The Cellardyke Echo – 7/04/2022 – Issue 334

1895

There were no new applications before the Licensing Court on Tuesday. All the existing licenses were renewed, including 4 grocer’s licensee, and 2 public house certificates. The number of licensed homes is one less than last year.

1896

The Late Mr Cormack.—The remains of Mr Cormack were interred last Friday in Kilrenny Churchyard amid many signs of public sorrow. The boats in Anstruther and Cellardyke had flags all hoisted half-mast high, while all the shops in Cellardyke were closed for two hours. There was a very large attendance of mourners, the funeral being one of the largest ever seen in Cellardyke. A short service was conducted in the house by the Rev. Mr Smith, and at the grave, Rev. Mr Ray read a few passages of Scripture and offered an appropriate prayer. The coffin was covered with wreaths, one being from the fishermen with the inscription printed on it: —`A token of respect from the fishermen of Cellardyke.’ Large numbers of people witnessed the funeral procession on the way from Cellardyke to Kilrenny. In several of the Churches on Sundry, allusions were made to the loss sustained by the district in Mr Cormack’s death.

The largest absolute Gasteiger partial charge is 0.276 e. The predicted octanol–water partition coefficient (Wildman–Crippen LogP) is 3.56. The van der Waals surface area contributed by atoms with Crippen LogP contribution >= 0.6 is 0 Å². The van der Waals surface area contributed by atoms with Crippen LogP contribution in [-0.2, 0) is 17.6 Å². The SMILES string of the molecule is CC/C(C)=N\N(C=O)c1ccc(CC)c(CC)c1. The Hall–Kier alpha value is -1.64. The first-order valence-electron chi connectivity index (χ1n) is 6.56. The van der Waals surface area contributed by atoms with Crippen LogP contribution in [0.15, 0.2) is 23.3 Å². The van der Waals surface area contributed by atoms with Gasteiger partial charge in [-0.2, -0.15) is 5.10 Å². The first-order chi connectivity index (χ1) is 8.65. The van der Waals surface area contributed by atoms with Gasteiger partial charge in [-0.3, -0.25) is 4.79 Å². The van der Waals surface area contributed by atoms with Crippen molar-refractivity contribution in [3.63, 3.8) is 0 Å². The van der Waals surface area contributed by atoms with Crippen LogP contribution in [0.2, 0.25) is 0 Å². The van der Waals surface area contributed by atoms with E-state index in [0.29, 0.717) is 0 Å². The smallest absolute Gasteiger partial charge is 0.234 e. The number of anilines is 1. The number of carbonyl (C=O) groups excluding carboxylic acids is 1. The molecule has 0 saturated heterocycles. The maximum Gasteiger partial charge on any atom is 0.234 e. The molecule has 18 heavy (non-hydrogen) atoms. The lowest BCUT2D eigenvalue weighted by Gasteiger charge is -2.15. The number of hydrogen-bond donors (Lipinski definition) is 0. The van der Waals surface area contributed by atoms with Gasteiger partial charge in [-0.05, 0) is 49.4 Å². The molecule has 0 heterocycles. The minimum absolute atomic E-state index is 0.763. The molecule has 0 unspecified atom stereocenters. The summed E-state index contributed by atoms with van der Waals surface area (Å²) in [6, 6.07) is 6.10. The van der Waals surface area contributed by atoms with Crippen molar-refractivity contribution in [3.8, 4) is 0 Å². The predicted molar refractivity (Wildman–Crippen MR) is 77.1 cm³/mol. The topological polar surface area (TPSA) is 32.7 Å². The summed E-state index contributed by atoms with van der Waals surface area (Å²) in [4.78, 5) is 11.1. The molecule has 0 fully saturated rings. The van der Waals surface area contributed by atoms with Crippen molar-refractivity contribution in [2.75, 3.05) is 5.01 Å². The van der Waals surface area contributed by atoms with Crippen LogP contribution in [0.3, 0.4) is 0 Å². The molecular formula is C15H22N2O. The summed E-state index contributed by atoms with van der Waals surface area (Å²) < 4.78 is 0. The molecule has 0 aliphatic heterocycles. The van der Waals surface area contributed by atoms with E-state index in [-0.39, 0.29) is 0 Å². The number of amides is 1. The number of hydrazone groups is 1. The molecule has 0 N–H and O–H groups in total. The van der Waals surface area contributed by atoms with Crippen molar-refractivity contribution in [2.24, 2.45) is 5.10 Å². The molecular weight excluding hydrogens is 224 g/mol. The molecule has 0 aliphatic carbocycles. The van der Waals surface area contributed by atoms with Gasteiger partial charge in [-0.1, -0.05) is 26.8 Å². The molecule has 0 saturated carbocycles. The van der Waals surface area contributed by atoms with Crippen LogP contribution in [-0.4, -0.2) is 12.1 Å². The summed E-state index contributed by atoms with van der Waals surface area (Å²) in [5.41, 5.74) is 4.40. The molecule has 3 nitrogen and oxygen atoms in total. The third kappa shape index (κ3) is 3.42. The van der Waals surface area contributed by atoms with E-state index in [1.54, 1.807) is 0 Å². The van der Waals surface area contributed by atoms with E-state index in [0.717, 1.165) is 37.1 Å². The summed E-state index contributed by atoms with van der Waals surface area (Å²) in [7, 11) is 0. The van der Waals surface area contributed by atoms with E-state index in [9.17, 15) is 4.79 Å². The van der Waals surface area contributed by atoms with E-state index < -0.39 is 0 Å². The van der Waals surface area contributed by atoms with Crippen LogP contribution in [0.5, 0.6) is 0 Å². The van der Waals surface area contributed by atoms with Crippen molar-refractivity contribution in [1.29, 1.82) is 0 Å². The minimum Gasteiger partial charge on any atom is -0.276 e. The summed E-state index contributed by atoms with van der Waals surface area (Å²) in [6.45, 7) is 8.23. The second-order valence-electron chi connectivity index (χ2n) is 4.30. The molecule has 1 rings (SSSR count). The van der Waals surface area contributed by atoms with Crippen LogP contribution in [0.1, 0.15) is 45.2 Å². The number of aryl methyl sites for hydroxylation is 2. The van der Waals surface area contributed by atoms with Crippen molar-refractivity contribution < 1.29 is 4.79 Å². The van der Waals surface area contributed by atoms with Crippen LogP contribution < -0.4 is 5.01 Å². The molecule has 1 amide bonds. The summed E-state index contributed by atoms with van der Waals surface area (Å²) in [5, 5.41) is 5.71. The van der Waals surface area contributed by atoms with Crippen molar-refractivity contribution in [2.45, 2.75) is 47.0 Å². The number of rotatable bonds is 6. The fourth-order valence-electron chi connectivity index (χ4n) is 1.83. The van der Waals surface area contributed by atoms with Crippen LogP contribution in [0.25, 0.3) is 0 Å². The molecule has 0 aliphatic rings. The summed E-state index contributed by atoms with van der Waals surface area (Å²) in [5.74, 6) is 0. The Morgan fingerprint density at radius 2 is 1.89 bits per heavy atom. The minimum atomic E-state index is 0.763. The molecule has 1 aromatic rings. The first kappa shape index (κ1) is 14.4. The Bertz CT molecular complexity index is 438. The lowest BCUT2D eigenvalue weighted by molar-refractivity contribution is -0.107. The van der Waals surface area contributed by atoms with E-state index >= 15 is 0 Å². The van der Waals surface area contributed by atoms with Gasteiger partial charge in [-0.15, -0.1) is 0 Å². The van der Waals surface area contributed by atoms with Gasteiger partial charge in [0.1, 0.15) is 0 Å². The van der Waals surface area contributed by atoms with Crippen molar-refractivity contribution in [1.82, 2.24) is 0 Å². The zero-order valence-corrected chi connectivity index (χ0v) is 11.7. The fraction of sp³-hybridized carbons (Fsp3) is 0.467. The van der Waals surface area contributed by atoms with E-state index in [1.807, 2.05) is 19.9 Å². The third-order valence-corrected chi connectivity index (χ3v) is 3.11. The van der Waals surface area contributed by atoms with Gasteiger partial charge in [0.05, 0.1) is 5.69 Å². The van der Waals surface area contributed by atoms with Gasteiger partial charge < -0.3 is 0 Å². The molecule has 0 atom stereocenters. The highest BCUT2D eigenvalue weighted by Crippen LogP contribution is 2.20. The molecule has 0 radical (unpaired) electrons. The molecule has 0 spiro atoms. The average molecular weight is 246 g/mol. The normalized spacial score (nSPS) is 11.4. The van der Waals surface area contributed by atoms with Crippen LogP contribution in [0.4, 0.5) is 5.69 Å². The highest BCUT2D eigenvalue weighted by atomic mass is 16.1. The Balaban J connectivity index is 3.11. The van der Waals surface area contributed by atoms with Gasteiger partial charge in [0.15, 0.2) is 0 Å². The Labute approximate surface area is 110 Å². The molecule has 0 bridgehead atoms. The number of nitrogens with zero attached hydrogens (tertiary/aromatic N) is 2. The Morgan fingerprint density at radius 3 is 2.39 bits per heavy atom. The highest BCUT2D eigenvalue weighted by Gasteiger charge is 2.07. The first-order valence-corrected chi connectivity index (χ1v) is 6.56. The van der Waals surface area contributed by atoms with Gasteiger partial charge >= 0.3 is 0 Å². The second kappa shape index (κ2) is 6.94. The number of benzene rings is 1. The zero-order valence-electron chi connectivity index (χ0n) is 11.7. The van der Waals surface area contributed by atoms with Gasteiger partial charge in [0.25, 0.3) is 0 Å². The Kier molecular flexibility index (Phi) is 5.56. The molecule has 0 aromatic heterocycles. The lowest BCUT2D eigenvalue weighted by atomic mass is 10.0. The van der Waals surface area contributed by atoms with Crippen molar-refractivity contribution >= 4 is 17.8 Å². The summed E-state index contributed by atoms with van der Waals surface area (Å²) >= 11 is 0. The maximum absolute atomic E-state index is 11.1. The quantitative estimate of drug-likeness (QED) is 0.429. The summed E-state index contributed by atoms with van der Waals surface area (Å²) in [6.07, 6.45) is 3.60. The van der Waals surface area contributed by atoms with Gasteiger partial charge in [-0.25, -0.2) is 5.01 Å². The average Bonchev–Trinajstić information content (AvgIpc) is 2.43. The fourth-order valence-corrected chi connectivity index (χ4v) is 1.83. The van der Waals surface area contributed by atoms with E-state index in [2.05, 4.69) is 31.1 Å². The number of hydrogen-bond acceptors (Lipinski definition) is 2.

At a Burgh Court on Saturday, before Provost Anderson and Bailie Darsie, William Wallace, labourer, was charged with having on the 21st March, assaulted Andrew Montador, Cellardyke, to the effusion of blood, and seizing hold of him and dipping him into the sea. Accused pled guilty under great provocation. Robert Montador, the father of the boy, said that when he came in from sea on the 21st, he found his boy in bed. Restoratives were being applied by hot water and by stimulants. The boy was very much exhausted when brought home. He learned that Wallace had dipped his boy over the head in the harbour at the west pier, and held him in the water for about two minutes. A fisherman said he saw Wallace take hold of the boy and dip him into the sea three of four times. He held the boy by the legs and put him in head first. The Fiscal craved a conviction. It was a very dangerous prank for any man to play, and accused must be taught that he must not take the law into his own hands. Accused said the boys had given him great annoyance, and had destroyed his boat. He warned them an hour before this happened. The Provost—irrespective of any provocation which you may have received, you must consider that you did a very rash, unwarrantable, and dangerous thing in acting towards that boy in the way you did. Nobody is entitled to take the law into their own hands, whatever the annoyance they receive For all that you knew, a boy of tender years like that might have been suffering from some disease whereby the shock might have caused death, and this would have been very serious indeed. We feel to put a sufficient fine on you as would mark the gravity of the offence, and therefore taking the circumstances into account we have made the fine as small as possible, not because of the trifling action oil your part but in consideration of your means. But we must show our disapproval of such conduct as this which might have resulted in very serious injuries indeed. At the same time, I would like to warn boys from annoying people, and hope this will be a lesson to take care and not go on board yawls and destroy things. The fine is 2s 6d or three days.